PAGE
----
January 30, 2003
A Merit Pay Plan for Manitoba Teachers
1. Manitoba uses the same salary grid as the majority of school districts in North America. Two axes appear on this grid—the teacher’s years of university education and years of experience.
2. Studies show no correlation between the number of years of university education a teacher possesses and the performance of the teacher’s students. They show only a small correlation between years of experience and student performance.
3. A strong case for implementing some form of merit pay can be made. It would reward teachers who do a good job and weed out poor teachers. The majority of professionals in other occupations are already reimbursed with a merit pay system.
4. A minority of school districts in the United States use a merit pay system. Those described in this report include Douglas County, Virginia Beach, Midland, Evanston, Cincinnati and Denver. In particular, the merit pay regimes in Cincinnati and Denver have aspects worth emulating.
5. In a merit pay plan for Manitoba, a new salary grid would be created. The impact of increments based on experience would be lessened and the consideration of the teacher’s years of university education would be entirely replaced by six merit levels. A teacher’s merit level placement would depend partially on in-school evaluations and student performance on standards exams. Principals will also have six possible merit levels, determined entirely by student performance.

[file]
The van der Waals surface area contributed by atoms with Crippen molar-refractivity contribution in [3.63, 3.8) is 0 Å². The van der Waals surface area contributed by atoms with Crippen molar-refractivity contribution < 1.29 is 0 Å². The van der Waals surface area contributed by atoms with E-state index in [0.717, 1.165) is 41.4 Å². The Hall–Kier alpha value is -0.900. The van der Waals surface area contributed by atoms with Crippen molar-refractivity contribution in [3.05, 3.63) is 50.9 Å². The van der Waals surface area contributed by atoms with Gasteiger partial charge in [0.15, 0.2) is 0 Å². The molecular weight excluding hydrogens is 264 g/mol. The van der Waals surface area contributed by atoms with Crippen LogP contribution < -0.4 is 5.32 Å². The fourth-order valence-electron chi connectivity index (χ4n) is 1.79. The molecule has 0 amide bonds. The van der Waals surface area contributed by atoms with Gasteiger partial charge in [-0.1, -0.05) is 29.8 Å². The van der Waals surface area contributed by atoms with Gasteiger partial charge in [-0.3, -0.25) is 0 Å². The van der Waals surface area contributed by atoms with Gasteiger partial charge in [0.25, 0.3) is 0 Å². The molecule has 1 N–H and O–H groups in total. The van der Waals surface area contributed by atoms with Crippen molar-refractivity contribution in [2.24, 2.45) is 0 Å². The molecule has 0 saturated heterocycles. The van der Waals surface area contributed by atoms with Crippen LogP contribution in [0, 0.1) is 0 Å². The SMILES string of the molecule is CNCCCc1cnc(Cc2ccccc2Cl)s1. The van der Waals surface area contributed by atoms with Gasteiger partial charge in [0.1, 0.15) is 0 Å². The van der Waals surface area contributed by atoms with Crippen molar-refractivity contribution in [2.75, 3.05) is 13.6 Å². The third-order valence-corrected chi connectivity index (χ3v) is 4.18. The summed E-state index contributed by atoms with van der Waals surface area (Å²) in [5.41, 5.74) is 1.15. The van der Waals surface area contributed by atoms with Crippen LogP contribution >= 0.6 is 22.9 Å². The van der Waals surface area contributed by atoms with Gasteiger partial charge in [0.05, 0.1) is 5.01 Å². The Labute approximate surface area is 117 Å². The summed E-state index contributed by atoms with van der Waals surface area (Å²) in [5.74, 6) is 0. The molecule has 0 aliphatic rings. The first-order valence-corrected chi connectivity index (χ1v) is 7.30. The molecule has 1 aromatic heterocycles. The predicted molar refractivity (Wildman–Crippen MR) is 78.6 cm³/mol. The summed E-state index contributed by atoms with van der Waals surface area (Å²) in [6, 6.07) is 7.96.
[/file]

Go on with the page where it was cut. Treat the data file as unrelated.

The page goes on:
6. A preliminary cost analysis for merit pay makes two key assumptions, that a roughly equal number of teachers will be placed at each merit level and that teachers will have a fairly even spread of experience amongst teachers. The cost of a merit pay plan under those conditions would be approximately equivalent to current expenditures on teachers’ salaries.
is a Senior Scholar at the University of Manitoba and a Senior Fellow at the Frontier Centre for Public Policy (www.fcpp.org). He received his B.Ed and M.Ed. from the University of Alberta, his Ph.D. from the University of Toronto, and his Fil.Dr. from the University of Stockholm. In addition, he has been awarded a Spencer Fellowship from the International Association for the Evaluation of Educational Achievement, a Rh. Award from the University of Manitoba, a R.W.B. Jackson Research Award from the Canadian Educational Researchers’ Association, and both an Edward Sheffield and a Distinguished Research Awards from the Canadian Society for the Study of Higher Education. He has written for numerous newspapers and journals, including the Canadian Journal of Education, Policy Options, Sociology of Education, the National Post, and the Winnipeg Free Press. His books include Socioeconomic Status, Attitudes, and Educational Performances: A Comparison of Students in England and New Zealand, Authority in Classrooms, Crosscurrents: Contemporary Canadian Educational Issues, and Recent Social Trends in Canada, 1960-2000. His most recent book, What’s Wrong With Our Schools and How We Can Fix Them, was published in 2010 and was written with Michael Zwaagstra and John Long.